Your child is sick. Whether it’s an ear infection, nasty cold, flu or stomach bug, day care or school is not an option. Neither is music class or the wildly fun playgroup you (both) look forward to every day. Instead, you’re cooped up inside – a whole day ahead of you – and all your child wants is TV.
Here are some great ideas for how you or your caregiver can make it through sick days with your child – both keeping yourself healthy – and cherishing some of these cuddly moments (without TV).
1. Wash and Scrub. First things first, you need to prevent the other members of the family from getting this bug. And considering we’re all our most contagious before symptoms strike, you’ll want to go through the house cleaning the sick child’s common areas.
In hot water, wash: everyone’s sheets in case of story sharing or morning snuggles, couch pillow covers and throws, towels, lovies, blankies and favorite stuffed toys.
Using disinfectant, scrub: toys, markers, kitchen counters, phones, door knobs, faucets and toilets.
Carefully clean and sanitize: the remote, computer keyboard and couch.
2. Make cleanliness an aiming-game. Your child will probably be bound to his bed — or your couch. If blowing his nose, practice his basketball shot with a nearby can. Sure, there will be plenty of air balls. But think about the smile on his face when he makes one in!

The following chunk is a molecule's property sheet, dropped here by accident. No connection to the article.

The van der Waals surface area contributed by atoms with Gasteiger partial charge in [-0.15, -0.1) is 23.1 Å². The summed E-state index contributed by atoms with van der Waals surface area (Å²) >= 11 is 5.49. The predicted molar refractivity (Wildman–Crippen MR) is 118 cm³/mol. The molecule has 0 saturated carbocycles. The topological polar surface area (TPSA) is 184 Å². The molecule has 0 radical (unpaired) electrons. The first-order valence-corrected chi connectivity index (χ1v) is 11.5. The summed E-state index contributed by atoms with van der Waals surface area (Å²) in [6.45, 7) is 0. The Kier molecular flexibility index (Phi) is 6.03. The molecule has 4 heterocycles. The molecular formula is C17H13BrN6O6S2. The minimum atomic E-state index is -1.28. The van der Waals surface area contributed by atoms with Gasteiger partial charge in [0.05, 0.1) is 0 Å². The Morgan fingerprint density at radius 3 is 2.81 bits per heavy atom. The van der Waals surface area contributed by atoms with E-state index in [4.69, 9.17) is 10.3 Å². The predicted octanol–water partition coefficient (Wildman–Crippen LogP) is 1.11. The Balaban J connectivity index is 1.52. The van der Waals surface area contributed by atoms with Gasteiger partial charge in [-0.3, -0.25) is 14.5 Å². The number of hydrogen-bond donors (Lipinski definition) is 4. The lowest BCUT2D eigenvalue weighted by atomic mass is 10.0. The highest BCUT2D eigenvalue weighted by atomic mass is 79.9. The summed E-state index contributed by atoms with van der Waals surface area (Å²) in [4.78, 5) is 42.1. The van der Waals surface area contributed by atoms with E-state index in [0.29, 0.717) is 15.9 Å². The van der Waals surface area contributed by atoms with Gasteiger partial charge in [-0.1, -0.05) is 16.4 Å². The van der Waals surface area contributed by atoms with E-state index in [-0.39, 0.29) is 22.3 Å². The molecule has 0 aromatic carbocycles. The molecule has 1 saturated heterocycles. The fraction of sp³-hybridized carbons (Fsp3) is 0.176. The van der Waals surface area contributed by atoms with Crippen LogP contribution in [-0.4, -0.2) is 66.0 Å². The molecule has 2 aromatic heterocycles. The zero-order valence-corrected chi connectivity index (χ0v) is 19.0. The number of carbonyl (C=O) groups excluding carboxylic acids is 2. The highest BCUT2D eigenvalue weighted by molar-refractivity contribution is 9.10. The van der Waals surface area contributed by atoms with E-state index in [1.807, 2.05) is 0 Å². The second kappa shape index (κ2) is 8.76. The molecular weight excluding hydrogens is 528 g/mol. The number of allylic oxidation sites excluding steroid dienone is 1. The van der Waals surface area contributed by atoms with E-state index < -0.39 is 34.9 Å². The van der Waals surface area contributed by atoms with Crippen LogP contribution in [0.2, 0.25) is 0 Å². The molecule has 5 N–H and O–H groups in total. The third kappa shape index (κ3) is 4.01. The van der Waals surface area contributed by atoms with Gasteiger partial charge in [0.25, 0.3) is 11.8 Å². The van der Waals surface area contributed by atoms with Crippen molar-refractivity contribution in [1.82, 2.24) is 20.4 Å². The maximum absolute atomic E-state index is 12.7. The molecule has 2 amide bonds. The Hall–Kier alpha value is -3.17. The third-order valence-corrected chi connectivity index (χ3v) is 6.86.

3. Boost immunity while teaching about healthy eating. Even if you’re not sick, you want to get as much rest as possible to ward off this virus. But you’ll also want to eat foods rich in vitamins and zinc that can boost your immunity as well. Talk about what you’re feeding your child – and why. You can even use this fun healthy food sticker activity as a teaching tool.
4. Play quietly and imaginatively. There are a number of calm activities you can do with your child, when she’s not sleeping. Try creating paper bag puppets. Instead of acting out the roles (too much energy needed), she can describe the story to you – or you to her. She can even recreate her favorite fairy tale using these puppets. Make hand-stamped “get-well” cards for other sick children, and consider dropping – or mailing them to — your local children’s hospital when she’s better. And there are some wonderful easy stamps and crafts she can do in bed – that will inspire her creativity while she’s on the mend.
5. Cherish the down time. I don’t know about you, but considering my kids are often bouncing off the walls wondering “What’s next?”, I find there’s a silver lining to their sick days at home. They’re peaceful, cuddly and sweet. You can use this time to reconnect, talk about school and let them know that you’re always there for them.
What tips do you have for surviving sick days with kids? Join the conversation in the comments below!
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Katie Bugbee is the senior managing editor and resident parenting expert of Care.com. A busy working mother of two, she’s an expert on many parenting dilemmas, from appeasing picky eaters to finding the perfect babysitter.